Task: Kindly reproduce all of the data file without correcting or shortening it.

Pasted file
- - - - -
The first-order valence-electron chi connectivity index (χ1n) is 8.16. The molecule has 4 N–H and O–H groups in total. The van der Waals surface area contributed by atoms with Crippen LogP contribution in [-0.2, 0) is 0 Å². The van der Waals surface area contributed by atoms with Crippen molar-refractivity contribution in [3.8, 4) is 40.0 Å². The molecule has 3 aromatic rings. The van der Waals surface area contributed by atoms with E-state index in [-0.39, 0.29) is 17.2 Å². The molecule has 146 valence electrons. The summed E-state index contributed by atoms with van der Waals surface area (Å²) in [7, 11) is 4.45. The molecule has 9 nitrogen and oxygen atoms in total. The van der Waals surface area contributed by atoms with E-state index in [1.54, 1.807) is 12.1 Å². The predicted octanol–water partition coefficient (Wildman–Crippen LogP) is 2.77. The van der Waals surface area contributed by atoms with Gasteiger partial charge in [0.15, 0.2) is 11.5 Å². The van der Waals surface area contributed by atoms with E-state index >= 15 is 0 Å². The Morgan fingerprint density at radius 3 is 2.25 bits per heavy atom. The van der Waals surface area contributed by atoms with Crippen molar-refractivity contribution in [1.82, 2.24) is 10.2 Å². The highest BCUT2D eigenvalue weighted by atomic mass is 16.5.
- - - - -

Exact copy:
The first-order valence-electron chi connectivity index (χ1n) is 8.16. The molecule has 4 N–H and O–H groups in total. The van der Waals surface area contributed by atoms with Crippen LogP contribution in [-0.2, 0) is 0 Å². The van der Waals surface area contributed by atoms with Crippen molar-refractivity contribution in [3.8, 4) is 40.0 Å². The molecule has 3 aromatic rings. The van der Waals surface area contributed by atoms with E-state index in [-0.39, 0.29) is 17.2 Å². The molecule has 146 valence electrons. The summed E-state index contributed by atoms with van der Waals surface area (Å²) in [7, 11) is 4.45. The molecule has 9 nitrogen and oxygen atoms in total. The van der Waals surface area contributed by atoms with E-state index in [1.54, 1.807) is 12.1 Å². The predicted octanol–water partition coefficient (Wildman–Crippen LogP) is 2.77. The van der Waals surface area contributed by atoms with Gasteiger partial charge in [0.15, 0.2) is 11.5 Å². The van der Waals surface area contributed by atoms with E-state index >= 15 is 0 Å². The Morgan fingerprint density at radius 3 is 2.25 bits per heavy atom. The van der Waals surface area contributed by atoms with Crippen molar-refractivity contribution in [1.82, 2.24) is 10.2 Å². The highest BCUT2D eigenvalue weighted by atomic mass is 16.5.